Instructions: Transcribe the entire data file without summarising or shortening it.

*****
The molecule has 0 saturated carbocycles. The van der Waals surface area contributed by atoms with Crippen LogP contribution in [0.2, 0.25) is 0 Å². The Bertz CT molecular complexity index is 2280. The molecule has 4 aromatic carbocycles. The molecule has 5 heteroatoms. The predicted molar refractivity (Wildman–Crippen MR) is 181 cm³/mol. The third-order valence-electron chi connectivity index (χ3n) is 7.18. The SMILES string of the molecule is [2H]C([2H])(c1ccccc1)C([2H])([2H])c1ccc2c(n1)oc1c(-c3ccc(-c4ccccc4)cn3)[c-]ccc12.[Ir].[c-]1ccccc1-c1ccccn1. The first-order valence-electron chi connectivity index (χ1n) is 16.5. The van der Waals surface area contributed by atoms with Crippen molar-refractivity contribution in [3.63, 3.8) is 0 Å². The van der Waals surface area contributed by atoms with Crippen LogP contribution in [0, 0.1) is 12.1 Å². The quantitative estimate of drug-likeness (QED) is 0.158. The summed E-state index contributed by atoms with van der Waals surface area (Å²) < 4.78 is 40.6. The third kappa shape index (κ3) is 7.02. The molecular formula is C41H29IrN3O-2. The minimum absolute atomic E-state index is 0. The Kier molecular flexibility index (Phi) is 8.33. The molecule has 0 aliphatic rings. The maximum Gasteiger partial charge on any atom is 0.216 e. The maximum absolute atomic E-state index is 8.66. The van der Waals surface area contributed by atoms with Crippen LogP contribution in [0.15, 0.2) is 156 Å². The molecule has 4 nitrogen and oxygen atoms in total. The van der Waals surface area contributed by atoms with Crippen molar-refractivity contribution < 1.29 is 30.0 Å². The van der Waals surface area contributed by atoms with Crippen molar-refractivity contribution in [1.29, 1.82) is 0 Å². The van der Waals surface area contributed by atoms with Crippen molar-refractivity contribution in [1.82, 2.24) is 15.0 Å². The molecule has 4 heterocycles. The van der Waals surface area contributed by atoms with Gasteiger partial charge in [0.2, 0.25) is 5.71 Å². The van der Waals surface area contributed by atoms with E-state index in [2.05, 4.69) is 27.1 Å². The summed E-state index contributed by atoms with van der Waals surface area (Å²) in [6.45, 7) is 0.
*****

The molecule has 0 saturated carbocycles. The van der Waals surface area contributed by atoms with Crippen LogP contribution in [0.2, 0.25) is 0 Å². The Bertz CT molecular complexity index is 2280. The molecule has 4 aromatic carbocycles. The molecule has 5 heteroatoms. The predicted molar refractivity (Wildman–Crippen MR) is 181 cm³/mol. The third-order valence-electron chi connectivity index (χ3n) is 7.18. The SMILES string of the molecule is [2H]C([2H])(c1ccccc1)C([2H])([2H])c1ccc2c(n1)oc1c(-c3ccc(-c4ccccc4)cn3)[c-]ccc12.[Ir].[c-]1ccccc1-c1ccccn1. The first-order valence-electron chi connectivity index (χ1n) is 16.5. The van der Waals surface area contributed by atoms with Crippen molar-refractivity contribution in [3.63, 3.8) is 0 Å². The van der Waals surface area contributed by atoms with Crippen LogP contribution in [0, 0.1) is 12.1 Å². The quantitative estimate of drug-likeness (QED) is 0.158. The summed E-state index contributed by atoms with van der Waals surface area (Å²) < 4.78 is 40.6. The third kappa shape index (κ3) is 7.02. The molecular formula is C41H29IrN3O-2. The minimum absolute atomic E-state index is 0. The Kier molecular flexibility index (Phi) is 8.33. The molecule has 0 aliphatic rings. The maximum Gasteiger partial charge on any atom is 0.216 e. The maximum absolute atomic E-state index is 8.66. The van der Waals surface area contributed by atoms with Crippen LogP contribution in [0.15, 0.2) is 156 Å². The molecule has 4 nitrogen and oxygen atoms in total. The van der Waals surface area contributed by atoms with Crippen molar-refractivity contribution < 1.29 is 30.0 Å². The van der Waals surface area contributed by atoms with Crippen molar-refractivity contribution in [1.29, 1.82) is 0 Å². The van der Waals surface area contributed by atoms with Crippen molar-refractivity contribution in [1.82, 2.24) is 15.0 Å². The molecule has 4 heterocycles. The van der Waals surface area contributed by atoms with Gasteiger partial charge in [0.2, 0.25) is 5.71 Å². The van der Waals surface area contributed by atoms with E-state index in [2.05, 4.69) is 27.1 Å². The summed E-state index contributed by atoms with van der Waals surface area (Å²) in [6.45, 7) is 0.